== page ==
A secretly recorded tape in which Republican Congressional candidate Greg Gianforte says he is "thankful'' for the passage of legislation repealing the Affordable Care Act sheds light on the high stakes of Montana's special election.
Gianforte has made no secret that he favors replacing the health care plan pushed through by President Barack Obama and Democrats in Congress. "It's not working. It's in a death spiral,'' he told the Missoulian. "It needs to be repealed and replaced.''
But how that's done could have a dramatic impact in Montana, where the percentage of people without insurance dropped from 20 in 2012 to 7.4 percent last year, according to the Commissioner of Securities and Insurance.
A recent report by the Montana Budget and Policy Center predicts that 142,000 Montanans could lose insurance if the Affordable Care Act were repealed.
That makes the replacement plan particularly critical here, especially with an election to select Montana's lone House member in Congress only 18 days away and with the race tight.
"We're seeing numbers in the single digits with still a lot of undecided voters out there, and that's why this race is still in play,'' Sen. Steve Daines said on the tape first revealed Friday by the New York Times and verified by the Lee Montana newspapers.
On Thursday, the day the House voted 217-213 to repeal the Affordable Care Act, Gianforte's campaign issued a statement to Lee Montana saying he would not have supported the bill because he needed more details about what it would do.
"Greg has repeatedly said he will not support a bill until he knows it reduces premiums, preserves rural access, and protects Montanans with pre-existing conditions,'' the statement from campaign spokesman Shane Scanlon said. "As an engineer, Greg needs all the facts because it's important to know exactly what's in the bill before he votes on it.''
That same day, however, Gianforte held a private conference call with conservative donors in Washington, D.C., in which he expressed support for the legislation.
According to a tape of the call, Gianforte told the donors "that the votes in the House are going to determine whether we get tax reform done, sounds like we just passed a health care thing, which I’m thankful for, that we’re starting to repeal and replace.”
At a Friday editorial board meeting with the Missoulian, Gianforte was again expressing more caution.
"We got into this mess with Obamacare because someone famously said we need to pass it to find out what's in it,'' Gianforte told the Missoulian. "This bill just passed yesterday, I have not been privy to the conversations in D.C.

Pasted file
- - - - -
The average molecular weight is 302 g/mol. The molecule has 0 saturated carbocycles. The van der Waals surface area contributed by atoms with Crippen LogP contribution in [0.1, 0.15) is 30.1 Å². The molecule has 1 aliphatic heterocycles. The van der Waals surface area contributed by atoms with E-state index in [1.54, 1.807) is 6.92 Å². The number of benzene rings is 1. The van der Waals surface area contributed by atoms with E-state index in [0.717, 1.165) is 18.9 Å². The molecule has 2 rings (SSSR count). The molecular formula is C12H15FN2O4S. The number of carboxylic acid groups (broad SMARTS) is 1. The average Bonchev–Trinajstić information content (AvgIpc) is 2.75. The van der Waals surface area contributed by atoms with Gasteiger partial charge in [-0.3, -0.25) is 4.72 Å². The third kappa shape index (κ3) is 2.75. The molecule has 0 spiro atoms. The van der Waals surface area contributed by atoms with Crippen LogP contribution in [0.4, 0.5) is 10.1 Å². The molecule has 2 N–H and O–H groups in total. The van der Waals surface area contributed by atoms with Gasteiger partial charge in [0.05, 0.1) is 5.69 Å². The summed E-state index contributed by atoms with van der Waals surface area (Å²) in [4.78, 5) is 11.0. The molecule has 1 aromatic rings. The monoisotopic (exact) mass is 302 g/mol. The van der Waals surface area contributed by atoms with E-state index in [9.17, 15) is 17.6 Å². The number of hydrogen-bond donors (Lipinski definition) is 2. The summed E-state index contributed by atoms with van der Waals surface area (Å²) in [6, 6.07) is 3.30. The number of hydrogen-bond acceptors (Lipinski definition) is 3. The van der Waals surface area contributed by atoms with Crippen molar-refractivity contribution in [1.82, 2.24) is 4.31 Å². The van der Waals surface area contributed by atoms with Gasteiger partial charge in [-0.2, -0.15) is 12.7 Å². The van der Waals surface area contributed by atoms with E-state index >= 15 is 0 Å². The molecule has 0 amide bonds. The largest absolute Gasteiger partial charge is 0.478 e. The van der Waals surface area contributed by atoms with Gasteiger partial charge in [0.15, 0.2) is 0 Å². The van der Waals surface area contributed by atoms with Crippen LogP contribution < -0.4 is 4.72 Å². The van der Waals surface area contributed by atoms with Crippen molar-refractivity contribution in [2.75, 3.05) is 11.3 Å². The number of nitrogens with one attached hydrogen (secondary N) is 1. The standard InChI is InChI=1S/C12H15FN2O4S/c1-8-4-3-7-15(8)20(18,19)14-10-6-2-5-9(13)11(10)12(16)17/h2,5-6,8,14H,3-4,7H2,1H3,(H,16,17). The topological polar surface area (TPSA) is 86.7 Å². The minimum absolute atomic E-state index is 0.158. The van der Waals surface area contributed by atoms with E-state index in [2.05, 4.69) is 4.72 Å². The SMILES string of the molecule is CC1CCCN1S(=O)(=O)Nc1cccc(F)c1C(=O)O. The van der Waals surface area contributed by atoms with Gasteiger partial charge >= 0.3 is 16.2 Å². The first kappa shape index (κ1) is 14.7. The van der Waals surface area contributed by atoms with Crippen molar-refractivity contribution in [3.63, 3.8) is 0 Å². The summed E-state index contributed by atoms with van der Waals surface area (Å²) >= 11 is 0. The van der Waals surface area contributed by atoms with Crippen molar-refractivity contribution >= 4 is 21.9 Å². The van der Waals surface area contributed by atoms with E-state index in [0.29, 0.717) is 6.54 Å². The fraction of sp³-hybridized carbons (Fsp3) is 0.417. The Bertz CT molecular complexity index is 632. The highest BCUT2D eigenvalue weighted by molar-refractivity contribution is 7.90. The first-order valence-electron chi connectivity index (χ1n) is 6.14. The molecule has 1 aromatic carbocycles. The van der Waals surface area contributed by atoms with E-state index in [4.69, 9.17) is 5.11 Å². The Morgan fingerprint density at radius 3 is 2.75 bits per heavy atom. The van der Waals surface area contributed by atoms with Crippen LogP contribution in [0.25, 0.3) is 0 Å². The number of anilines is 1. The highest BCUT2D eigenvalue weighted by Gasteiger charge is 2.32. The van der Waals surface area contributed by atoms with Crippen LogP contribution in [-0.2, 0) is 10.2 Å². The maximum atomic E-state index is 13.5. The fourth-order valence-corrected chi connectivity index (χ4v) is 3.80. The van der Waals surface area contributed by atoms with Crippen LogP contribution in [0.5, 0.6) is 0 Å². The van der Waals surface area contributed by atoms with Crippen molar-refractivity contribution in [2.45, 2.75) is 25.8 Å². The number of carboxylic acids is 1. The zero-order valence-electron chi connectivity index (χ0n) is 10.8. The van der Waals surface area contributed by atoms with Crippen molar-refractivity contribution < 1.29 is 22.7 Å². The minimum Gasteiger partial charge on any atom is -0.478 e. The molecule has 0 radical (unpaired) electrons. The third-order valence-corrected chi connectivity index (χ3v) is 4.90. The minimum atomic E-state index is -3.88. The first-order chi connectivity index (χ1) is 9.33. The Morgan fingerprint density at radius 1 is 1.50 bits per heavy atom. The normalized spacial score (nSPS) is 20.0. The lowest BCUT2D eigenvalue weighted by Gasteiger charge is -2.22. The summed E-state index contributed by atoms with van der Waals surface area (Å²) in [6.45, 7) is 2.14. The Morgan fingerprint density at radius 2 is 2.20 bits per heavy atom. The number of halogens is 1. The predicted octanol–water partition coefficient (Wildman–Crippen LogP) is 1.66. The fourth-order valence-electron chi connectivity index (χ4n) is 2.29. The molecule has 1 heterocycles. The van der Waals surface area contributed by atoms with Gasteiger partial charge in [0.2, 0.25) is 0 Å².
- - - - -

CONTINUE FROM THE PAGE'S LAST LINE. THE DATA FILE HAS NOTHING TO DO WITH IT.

"If I was back in Washington, the three criteria I would make a decision on voting for or against a bill (are) No. 1, does it bring premiums down, No. 2, does it protect people with pre-existing conditions and, thirdly, does it preserve rural access. I haven't had enough time or been party to the conversations to know if the bill that passed yesterday does those three things. If it does, I would have voted for it; if it didn't, I wouldn't,'' he said. "We're learning about what's in it right now.''
The GOP health bill would eliminate the fines Obama's law imposed on people who didn't buy coverage, and erase the tax increases in the ACA on higher-earning people and the health industry. It would cut the Medicaid program for low-income people and let states impose work requirements on Medicaid recipients.
It would transform subsidies for millions buying insurance, which are now based largely on their incomes, making the funding skimpier and tying it to consumers' ages. And states could get federal waivers freeing insurers from other ACA coverage requirements.
With waivers, insurers could charge people with pre-existing illnesses far higher rates than healthy customers, boost prices for older people to whatever they wish, and ignore a mandate that they cover specified services such as pregnancy care.
Democrats believe Republican votes to repeal and replace the ACA will work to their political advantage, citing nationwide polls that show voters strongly support continued coverage for pre-existing conditions and other Obamacare provisions.
Gianforte told the donors Thursday that he needed their financial support because the stakes were high not only in Montana, but nationally.
Liberal Democrats are pouring money into the state in an effort to "stop the Trump train,'' he said. And his Democratic opponent, Rob Quist, has more than 30,000 individual donors to the Republican's 5,000.
"There is no question we could win this, but we could also lose it,'' Gianforte said on the tape.
Daines, who also participated in the call with donors, added that the outcome of the special election for the U.S. House could set the stage for the 2018 Senate race in Montana, in which incumbent Sen. Jon Tester, a Democrat from Big Sandy, is seeking re-election.
A Gianforte victory, Daines said, "would send a strong message that Tester is a vulnerable incumbent.'' He said Republicans already are courting a popular statewide elected official to get into the race to challenge the Democrat.
Holly Michels, Lee Montana state reporter, and the Associated Press contributed information for this story.
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